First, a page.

Texas is just one of many states moving away from one parent having full custody to shared parenting, or co-parenting. This is when both parents work together to raise the child, even though they are not still married. It is quite difficult to learn to co-parent, but it can be done when both parents are committed to improving their communication skills and doing what is best for the child. However, it is not for everyone. The Texas Attorney General's office has put together a great resource for parents who are divorcing that discusses co-parenting and parenting plans.
Every divorce is different, and you cannot expect yours to mirror that of your friend's, neighbor's, sister's and so on. Some divorces can be done with minimal fighting and ample compromise, while others are far more acrimonious and troublesome in nature. Regardless of how difficult your divorce proves to be, you have a moral obligation to try and minimize the overall impact it will have on your child.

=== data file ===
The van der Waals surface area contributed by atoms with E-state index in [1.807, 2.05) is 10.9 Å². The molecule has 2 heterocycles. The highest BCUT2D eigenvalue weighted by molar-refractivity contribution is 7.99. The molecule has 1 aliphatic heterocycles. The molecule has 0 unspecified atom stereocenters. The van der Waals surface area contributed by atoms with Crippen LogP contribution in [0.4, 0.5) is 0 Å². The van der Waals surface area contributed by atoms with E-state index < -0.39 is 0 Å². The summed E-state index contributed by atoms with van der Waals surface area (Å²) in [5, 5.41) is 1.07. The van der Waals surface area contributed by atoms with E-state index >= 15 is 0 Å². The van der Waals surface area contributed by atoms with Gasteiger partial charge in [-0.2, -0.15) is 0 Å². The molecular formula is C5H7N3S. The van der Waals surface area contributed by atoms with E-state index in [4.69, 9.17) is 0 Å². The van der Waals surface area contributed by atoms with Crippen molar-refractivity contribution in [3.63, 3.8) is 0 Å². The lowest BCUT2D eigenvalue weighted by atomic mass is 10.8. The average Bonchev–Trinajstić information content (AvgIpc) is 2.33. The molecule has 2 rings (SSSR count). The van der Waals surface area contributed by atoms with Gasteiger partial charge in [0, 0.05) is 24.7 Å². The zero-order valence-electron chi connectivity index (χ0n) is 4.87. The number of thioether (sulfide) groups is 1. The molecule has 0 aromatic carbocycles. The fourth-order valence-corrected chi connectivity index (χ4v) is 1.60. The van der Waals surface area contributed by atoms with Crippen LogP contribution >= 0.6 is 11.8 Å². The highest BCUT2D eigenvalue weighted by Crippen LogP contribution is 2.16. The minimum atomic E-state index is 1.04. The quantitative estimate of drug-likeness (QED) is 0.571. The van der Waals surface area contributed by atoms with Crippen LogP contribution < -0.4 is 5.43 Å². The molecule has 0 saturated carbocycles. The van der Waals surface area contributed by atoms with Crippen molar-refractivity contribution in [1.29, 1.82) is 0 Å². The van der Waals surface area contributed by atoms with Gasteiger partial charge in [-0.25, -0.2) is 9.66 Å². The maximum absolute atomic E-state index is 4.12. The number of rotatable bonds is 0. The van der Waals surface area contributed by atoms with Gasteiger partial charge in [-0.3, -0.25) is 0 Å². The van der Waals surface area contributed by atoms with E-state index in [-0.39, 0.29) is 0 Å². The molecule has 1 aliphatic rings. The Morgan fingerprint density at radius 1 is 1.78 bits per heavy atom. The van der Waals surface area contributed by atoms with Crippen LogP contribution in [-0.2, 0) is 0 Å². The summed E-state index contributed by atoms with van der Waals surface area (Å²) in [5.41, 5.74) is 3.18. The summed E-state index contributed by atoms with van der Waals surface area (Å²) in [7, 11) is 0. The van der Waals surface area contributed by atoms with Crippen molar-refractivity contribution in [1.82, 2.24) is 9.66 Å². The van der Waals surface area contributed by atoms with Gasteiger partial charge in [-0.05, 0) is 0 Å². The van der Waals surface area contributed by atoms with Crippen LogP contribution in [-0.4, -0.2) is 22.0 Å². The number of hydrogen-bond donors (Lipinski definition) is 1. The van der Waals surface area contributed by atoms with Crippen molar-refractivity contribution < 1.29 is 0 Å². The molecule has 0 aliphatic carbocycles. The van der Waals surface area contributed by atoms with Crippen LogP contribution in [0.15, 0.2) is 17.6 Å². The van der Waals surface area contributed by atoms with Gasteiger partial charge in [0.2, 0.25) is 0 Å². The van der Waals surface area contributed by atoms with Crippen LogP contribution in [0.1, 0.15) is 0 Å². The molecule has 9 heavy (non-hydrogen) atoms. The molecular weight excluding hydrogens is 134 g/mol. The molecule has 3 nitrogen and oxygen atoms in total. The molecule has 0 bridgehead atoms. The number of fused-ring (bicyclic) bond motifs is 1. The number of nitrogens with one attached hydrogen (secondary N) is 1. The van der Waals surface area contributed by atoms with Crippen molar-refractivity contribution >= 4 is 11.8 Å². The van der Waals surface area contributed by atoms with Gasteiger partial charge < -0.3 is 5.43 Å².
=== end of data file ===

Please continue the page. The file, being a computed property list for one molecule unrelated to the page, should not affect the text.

When you are in the military on a deployment, it can be difficult to maintain a relationship with your children even if you are married to the child's other parent. When you are divorced, this compounds matters. Whether you are stationed overseas, in another state or just across town, here are some tips for staying in touch with your kids who cannot live you: